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How Would We Know?

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Richard S. R.
How Would We Know?


Are we living in a computer simulation like The Matrix? How would we know?

Why is there something rather than nothing? How would we know?

Was the entire world created 5 minutes ago, including each of us with all our memories intact? How would we know?

In Edwin Abbott’s Flatland, 2-dimensional beings living on a flat surface understand length and width but have no concept of height. Are we 3-dimensional beings oblivious to a 4th spatial dimension? How would we know?

Did a supreme intelligence create the Universe 13.77 billion years ago, give it a little shove to get it started, then walk away to let it wind down on its own? HWWK?

What if, every time somebody made a decision, the universe split into two separate timelines, identical but for the decision going one way on one timeline and the other way in the other one? HWWK?

Gravitational measurements indicate that the Universe is about 5% what we think of as normal matter and energy, 30% dark matter, and 65% dark energy. Are we physically occupying the same space with dark-matter people, passing effortlessly thru them without noticing, because their equivalent of protons, electrons, and neutrons have no way of interacting electromagnetically with ours? HWWK?

Notice that these questions are qualitatively different from ones like “What was family life like for our ancestors 200,000 years ago?” (past), “Is my perception of red the same as yours?” (present), or “Will I ever be able to self-levitate?” (future). Those are cases where we can at least imagine a line of inquiry, such as the one about “Is there a Contra-Earth in our exact same orbit, only on the far side of the Sun, where we can never see it?”. The answer to that was “Let’s invent space flight and go look.” (We did, and there isn’t.)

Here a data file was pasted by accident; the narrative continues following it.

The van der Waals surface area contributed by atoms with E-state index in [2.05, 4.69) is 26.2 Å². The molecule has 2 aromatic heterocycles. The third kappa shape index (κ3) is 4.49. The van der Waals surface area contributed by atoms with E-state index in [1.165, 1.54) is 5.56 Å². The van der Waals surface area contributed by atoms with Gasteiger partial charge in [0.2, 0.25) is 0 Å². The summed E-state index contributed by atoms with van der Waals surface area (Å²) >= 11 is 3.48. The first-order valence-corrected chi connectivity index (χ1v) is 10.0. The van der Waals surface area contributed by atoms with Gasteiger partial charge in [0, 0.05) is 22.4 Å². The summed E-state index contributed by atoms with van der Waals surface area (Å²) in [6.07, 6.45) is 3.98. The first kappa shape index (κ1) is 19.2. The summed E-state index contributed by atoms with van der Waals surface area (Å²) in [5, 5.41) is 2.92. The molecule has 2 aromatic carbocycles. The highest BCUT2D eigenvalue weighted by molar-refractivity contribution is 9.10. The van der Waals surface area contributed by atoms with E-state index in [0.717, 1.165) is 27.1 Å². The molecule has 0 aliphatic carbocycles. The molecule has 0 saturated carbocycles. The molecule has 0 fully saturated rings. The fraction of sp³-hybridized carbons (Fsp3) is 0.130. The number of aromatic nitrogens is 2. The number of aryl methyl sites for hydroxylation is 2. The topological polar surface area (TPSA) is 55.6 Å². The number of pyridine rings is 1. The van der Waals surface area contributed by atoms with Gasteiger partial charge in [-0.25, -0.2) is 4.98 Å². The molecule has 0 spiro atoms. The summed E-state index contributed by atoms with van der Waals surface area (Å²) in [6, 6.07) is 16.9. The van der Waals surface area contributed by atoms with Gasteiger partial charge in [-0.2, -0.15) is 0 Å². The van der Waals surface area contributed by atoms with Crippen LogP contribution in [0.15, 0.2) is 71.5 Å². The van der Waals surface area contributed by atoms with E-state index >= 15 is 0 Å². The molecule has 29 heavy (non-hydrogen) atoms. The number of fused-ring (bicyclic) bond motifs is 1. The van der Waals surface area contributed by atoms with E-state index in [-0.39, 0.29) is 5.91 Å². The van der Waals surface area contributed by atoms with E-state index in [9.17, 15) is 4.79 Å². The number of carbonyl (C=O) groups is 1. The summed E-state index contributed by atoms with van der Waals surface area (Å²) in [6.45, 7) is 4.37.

But for all those “HWWK?” questions, we wouldn’t even have a clue where to start looking. This drives some people nuts.

Face it: We human beings are natural prey animals. No fangs. No claws. No armor. No fur. No poison. Crappy camouflage. Slow runners. Poor swimmers. Can’t fly. And, to top it all off, soppily devoted to our offspring, who remain helpless and useless for years after birth. (Contrast that with colts or fawns struggling to their feet within minutes of being born.)

Our only evolutionary advantage is our big honkin’ brains, which let us understand how the world around us works — and gives us language to share that knowledge with our fellow humans — so we can survive, thrive, and reproduce.

But the pathological consequence of this is that some humans just can’t stand uncertainty. They have an itch that must be scratched. They need to know! They must have The Answer!

This is how religion was invented. “What causes the lightning? I’m afraid.” “There, there, Zeus is just angry at Hera again. It’ll go away.” Just because this was complete, utter, totally made-up bullshit didn’t matter, since it had been delivered in tones of calm assurance. The itch had been scratched. That person knew, and thus was to be trusted and believed.

What religions of the future will be born out of people claiming to know the answers to all the unanswerable questions listed above? How would we know?

This will be a virtual meeting conducted via Zoom. A link will be sent out at noon on the day of the event to people who’ve RSVPed.

Madison Skeptics
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